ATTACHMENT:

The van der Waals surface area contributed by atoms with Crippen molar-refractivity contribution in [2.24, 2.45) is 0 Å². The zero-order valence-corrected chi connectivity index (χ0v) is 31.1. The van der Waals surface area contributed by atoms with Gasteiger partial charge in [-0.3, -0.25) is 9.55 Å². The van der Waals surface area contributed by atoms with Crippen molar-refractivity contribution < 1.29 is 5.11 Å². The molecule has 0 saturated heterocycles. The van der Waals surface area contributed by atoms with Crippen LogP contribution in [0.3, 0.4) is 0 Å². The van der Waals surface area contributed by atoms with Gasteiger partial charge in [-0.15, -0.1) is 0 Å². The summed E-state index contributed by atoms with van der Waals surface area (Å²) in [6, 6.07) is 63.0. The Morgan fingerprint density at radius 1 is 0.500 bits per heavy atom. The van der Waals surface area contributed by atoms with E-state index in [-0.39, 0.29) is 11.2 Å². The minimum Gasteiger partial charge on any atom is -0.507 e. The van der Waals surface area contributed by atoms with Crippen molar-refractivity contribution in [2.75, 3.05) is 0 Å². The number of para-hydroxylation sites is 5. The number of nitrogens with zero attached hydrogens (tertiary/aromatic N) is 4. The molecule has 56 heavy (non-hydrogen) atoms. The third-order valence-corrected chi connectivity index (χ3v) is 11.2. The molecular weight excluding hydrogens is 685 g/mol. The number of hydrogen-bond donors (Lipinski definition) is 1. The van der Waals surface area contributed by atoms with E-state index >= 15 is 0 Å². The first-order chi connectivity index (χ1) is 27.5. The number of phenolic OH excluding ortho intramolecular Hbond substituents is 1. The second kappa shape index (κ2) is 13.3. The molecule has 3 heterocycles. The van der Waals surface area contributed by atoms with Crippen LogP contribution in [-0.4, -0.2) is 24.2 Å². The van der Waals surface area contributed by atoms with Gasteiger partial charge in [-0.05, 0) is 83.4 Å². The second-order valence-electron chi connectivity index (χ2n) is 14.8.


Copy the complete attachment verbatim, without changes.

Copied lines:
The van der Waals surface area contributed by atoms with Crippen molar-refractivity contribution in [2.24, 2.45) is 0 Å². The zero-order valence-corrected chi connectivity index (χ0v) is 31.1. The van der Waals surface area contributed by atoms with Gasteiger partial charge in [-0.3, -0.25) is 9.55 Å². The van der Waals surface area contributed by atoms with Crippen molar-refractivity contribution < 1.29 is 5.11 Å². The molecule has 0 saturated heterocycles. The van der Waals surface area contributed by atoms with Crippen LogP contribution in [0.3, 0.4) is 0 Å². The van der Waals surface area contributed by atoms with Gasteiger partial charge in [-0.15, -0.1) is 0 Å². The summed E-state index contributed by atoms with van der Waals surface area (Å²) in [6, 6.07) is 63.0. The Morgan fingerprint density at radius 1 is 0.500 bits per heavy atom. The van der Waals surface area contributed by atoms with E-state index in [-0.39, 0.29) is 11.2 Å². The minimum Gasteiger partial charge on any atom is -0.507 e. The van der Waals surface area contributed by atoms with Crippen molar-refractivity contribution in [2.75, 3.05) is 0 Å². The number of para-hydroxylation sites is 5. The number of nitrogens with zero attached hydrogens (tertiary/aromatic N) is 4. The molecule has 56 heavy (non-hydrogen) atoms. The third-order valence-corrected chi connectivity index (χ3v) is 11.2. The molecular weight excluding hydrogens is 685 g/mol. The number of hydrogen-bond donors (Lipinski definition) is 1. The van der Waals surface area contributed by atoms with E-state index >= 15 is 0 Å². The first-order chi connectivity index (χ1) is 27.5. The number of phenolic OH excluding ortho intramolecular Hbond substituents is 1. The second kappa shape index (κ2) is 13.3. The molecule has 3 heterocycles. The van der Waals surface area contributed by atoms with Crippen LogP contribution in [-0.4, -0.2) is 24.2 Å². The van der Waals surface area contributed by atoms with Gasteiger partial charge in [-0.05, 0) is 83.4 Å². The second-order valence-electron chi connectivity index (χ2n) is 14.8.